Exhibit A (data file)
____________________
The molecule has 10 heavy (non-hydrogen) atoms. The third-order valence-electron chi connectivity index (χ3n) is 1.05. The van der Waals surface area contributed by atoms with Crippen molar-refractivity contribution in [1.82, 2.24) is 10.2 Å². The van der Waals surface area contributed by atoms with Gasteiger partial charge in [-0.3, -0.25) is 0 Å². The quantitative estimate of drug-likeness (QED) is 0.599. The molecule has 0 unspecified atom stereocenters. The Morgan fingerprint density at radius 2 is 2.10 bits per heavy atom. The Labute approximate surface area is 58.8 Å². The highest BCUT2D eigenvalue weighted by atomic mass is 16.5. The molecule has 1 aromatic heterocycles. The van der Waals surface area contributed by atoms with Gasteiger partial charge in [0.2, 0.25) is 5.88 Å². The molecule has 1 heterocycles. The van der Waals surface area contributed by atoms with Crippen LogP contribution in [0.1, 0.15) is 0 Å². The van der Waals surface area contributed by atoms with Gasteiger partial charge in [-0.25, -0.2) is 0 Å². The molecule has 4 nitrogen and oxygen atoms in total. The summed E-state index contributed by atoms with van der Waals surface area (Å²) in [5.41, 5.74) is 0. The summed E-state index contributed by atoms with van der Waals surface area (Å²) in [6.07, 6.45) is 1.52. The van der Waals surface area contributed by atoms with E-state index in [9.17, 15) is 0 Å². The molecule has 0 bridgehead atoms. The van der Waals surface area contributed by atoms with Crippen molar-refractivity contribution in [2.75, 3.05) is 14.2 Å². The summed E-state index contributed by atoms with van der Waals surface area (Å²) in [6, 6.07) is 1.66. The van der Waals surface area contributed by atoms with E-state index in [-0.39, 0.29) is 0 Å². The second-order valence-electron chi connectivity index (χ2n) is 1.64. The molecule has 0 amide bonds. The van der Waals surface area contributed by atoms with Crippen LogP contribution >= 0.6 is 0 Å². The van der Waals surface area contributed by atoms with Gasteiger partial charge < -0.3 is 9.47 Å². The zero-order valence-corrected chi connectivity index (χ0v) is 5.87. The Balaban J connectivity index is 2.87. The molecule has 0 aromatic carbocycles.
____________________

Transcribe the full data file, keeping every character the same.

The molecule has 10 heavy (non-hydrogen) atoms. The third-order valence-electron chi connectivity index (χ3n) is 1.05. The van der Waals surface area contributed by atoms with Crippen molar-refractivity contribution in [1.82, 2.24) is 10.2 Å². The van der Waals surface area contributed by atoms with Gasteiger partial charge in [-0.3, -0.25) is 0 Å². The quantitative estimate of drug-likeness (QED) is 0.599. The molecule has 0 unspecified atom stereocenters. The Morgan fingerprint density at radius 2 is 2.10 bits per heavy atom. The Labute approximate surface area is 58.8 Å². The highest BCUT2D eigenvalue weighted by atomic mass is 16.5. The molecule has 1 aromatic heterocycles. The van der Waals surface area contributed by atoms with Gasteiger partial charge in [0.2, 0.25) is 5.88 Å². The molecule has 1 heterocycles. The van der Waals surface area contributed by atoms with Crippen LogP contribution in [0.1, 0.15) is 0 Å². The van der Waals surface area contributed by atoms with Gasteiger partial charge in [-0.25, -0.2) is 0 Å². The molecule has 4 nitrogen and oxygen atoms in total. The summed E-state index contributed by atoms with van der Waals surface area (Å²) in [5.41, 5.74) is 0. The summed E-state index contributed by atoms with van der Waals surface area (Å²) in [6.07, 6.45) is 1.52. The van der Waals surface area contributed by atoms with E-state index in [9.17, 15) is 0 Å². The molecule has 0 bridgehead atoms. The van der Waals surface area contributed by atoms with Crippen molar-refractivity contribution in [2.75, 3.05) is 14.2 Å². The summed E-state index contributed by atoms with van der Waals surface area (Å²) in [6, 6.07) is 1.66. The van der Waals surface area contributed by atoms with E-state index in [-0.39, 0.29) is 0 Å². The second-order valence-electron chi connectivity index (χ2n) is 1.64. The molecule has 0 amide bonds. The van der Waals surface area contributed by atoms with Crippen LogP contribution >= 0.6 is 0 Å². The van der Waals surface area contributed by atoms with Gasteiger partial charge < -0.3 is 9.47 Å². The zero-order valence-corrected chi connectivity index (χ0v) is 5.87. The Balaban J connectivity index is 2.87. The molecule has 0 aromatic carbocycles.